Stimulation of domestic travel and opening the borders to Australia are the top priorities for hotels to remain open for the next 12 months, according to a new survey.
The second New Zealand Hotel Market Sentiment Survey was undertaken by Horwath HTL and Tourism Industry Aotearoa to examine how the COVID-19 pandemic is affecting hoteliers’ outlook for the New Zealand hotel market in general and their hotel in particular.
110 hoteliers responded to the survey which was carried out between 23-29 June 2020 (prior to this week’s announcement that the Asia-Pacific Economic Cooperation (APEC) summit will be hosted virtually). The first survey was conducted in early May.
The survey was released at a webinar for the New Zealand hotel sector which was held in place of the annual New Zealand Hotel Conference and Awards, that had been planned for 1-2 July 2020.
The survey found that 11% of respondent hotels are fully closed, 14% are partially operational and 68% are fully operational (up from 20% in May). 7% of hotels are operating as Government controlled isolation or quarantine facilities.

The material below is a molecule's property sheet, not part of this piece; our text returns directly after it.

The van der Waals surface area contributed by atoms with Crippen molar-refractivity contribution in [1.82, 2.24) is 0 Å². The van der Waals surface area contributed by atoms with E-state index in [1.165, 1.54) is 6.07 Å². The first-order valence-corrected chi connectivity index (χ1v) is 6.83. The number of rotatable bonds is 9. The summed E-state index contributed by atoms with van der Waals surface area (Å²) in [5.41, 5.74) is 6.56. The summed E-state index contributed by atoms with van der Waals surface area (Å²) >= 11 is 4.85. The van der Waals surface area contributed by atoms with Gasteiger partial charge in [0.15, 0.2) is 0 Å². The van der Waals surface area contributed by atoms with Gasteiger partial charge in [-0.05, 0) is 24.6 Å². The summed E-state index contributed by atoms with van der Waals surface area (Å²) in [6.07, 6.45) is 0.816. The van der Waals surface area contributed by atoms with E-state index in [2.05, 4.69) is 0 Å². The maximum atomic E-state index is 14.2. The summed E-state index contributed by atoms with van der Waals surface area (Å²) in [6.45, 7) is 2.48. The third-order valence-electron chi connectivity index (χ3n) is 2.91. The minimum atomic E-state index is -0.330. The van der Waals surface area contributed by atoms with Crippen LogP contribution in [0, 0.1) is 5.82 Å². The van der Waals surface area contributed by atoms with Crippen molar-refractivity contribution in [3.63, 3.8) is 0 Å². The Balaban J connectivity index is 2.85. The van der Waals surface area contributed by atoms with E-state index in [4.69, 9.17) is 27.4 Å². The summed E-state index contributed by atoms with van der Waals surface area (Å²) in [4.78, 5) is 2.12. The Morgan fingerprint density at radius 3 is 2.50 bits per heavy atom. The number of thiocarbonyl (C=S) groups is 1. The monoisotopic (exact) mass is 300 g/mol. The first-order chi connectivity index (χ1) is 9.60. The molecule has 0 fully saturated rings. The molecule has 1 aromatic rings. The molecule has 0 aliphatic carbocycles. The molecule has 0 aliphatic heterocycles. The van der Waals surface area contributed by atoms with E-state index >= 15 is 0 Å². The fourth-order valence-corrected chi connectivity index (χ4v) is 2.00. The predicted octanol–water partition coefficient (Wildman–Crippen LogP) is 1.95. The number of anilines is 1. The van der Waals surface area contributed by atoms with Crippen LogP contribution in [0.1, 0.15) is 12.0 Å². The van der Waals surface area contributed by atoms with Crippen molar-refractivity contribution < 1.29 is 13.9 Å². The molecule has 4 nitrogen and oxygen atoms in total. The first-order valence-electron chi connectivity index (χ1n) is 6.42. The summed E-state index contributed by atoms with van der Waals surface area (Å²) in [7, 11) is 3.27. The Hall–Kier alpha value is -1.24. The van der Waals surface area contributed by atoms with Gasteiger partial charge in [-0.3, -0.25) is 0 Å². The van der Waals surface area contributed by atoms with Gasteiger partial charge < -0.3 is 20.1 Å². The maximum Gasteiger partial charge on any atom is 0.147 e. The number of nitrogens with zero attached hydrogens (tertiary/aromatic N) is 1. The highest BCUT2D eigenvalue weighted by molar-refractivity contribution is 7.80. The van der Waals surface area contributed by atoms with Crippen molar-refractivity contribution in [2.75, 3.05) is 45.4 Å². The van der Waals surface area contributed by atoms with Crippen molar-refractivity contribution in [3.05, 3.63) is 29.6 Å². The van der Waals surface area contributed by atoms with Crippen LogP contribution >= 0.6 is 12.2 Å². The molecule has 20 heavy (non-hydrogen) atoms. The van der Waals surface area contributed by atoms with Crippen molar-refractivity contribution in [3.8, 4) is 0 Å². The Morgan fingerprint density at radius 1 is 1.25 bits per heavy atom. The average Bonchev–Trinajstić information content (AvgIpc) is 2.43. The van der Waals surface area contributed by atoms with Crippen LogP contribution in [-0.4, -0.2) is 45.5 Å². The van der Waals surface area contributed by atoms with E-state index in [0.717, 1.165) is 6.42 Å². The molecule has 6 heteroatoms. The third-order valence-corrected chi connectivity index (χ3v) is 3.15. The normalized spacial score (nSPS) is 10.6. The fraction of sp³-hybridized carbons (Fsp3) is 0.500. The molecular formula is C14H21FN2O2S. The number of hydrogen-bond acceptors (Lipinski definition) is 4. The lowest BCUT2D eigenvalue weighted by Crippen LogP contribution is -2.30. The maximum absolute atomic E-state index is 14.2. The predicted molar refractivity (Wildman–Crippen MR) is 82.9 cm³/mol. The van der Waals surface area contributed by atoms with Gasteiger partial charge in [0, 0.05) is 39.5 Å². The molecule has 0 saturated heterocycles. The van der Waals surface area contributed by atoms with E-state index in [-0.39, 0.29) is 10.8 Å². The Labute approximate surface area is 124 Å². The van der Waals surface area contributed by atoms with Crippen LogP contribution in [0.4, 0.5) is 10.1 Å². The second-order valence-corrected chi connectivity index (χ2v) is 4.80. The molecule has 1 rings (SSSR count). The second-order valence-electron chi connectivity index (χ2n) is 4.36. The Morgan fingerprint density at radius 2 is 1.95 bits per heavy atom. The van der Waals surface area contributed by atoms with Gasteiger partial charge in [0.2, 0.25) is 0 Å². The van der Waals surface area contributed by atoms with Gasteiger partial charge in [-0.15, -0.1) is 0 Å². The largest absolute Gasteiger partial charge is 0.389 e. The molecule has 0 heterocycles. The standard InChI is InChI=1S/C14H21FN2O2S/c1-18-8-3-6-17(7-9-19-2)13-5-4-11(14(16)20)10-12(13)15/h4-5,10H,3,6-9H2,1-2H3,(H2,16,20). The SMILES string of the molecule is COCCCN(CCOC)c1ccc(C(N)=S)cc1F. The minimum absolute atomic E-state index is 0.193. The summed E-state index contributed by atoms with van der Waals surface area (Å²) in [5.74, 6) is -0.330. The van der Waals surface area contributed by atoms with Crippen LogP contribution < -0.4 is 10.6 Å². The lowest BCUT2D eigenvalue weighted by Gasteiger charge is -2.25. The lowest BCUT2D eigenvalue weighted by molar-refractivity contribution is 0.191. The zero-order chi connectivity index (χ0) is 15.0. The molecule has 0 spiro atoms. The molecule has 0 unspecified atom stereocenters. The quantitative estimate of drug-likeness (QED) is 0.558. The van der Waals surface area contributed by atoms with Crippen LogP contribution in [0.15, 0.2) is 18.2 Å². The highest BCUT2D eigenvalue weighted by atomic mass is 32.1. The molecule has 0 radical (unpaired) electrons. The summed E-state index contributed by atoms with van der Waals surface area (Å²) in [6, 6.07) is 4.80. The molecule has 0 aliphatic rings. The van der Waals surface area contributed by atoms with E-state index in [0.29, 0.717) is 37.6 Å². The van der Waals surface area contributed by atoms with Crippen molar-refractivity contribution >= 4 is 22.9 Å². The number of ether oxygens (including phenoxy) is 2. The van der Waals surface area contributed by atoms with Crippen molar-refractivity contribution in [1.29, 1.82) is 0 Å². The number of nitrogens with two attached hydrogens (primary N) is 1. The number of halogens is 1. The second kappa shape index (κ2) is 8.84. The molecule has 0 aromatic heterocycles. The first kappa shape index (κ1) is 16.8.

Overall hotel business confidence has dropped from -64% in May to -72%.
“It is interesting to note that while overall business confidence has dropped, the severity of the negative sentiment appears to have moderated. In other words, more people are feeling negative about the outlook, but the outlook is not as strongly negative as previously thought,” Horwath HTL Director Wim Ruepert says.
Several speakers at the webinar noted that hotels were playing a critical role in supporting New Zealand’s response to COVID-19.
Survey respondents gave the Government a pass mark (6.3 out of 10) for handling the COVID-19 pandemic but many believe it needs to do more to support the hotel sector.
“In particular, they want to see more stimulation of domestic travel (85%), and 50% say the borders to Australia must be opened by September at the latest if they are to remain open for the next 12 months,” TIA Hotel Sector Manager Sally Attfield says.
Anticipation of the trans-Tasman bubble means the outlook for total loss of employment in the hotel sector is a little less severe than it was in May, with the average loss of employment now expected to be approximately 50%, down from 56% in May.
“The Government wage subsidy has helped protect some jobs but hoteliers, along with other tourism operators, need to know as soon as possible whether that will be extended so they can plan their workforce needs,” Ms Attfield says.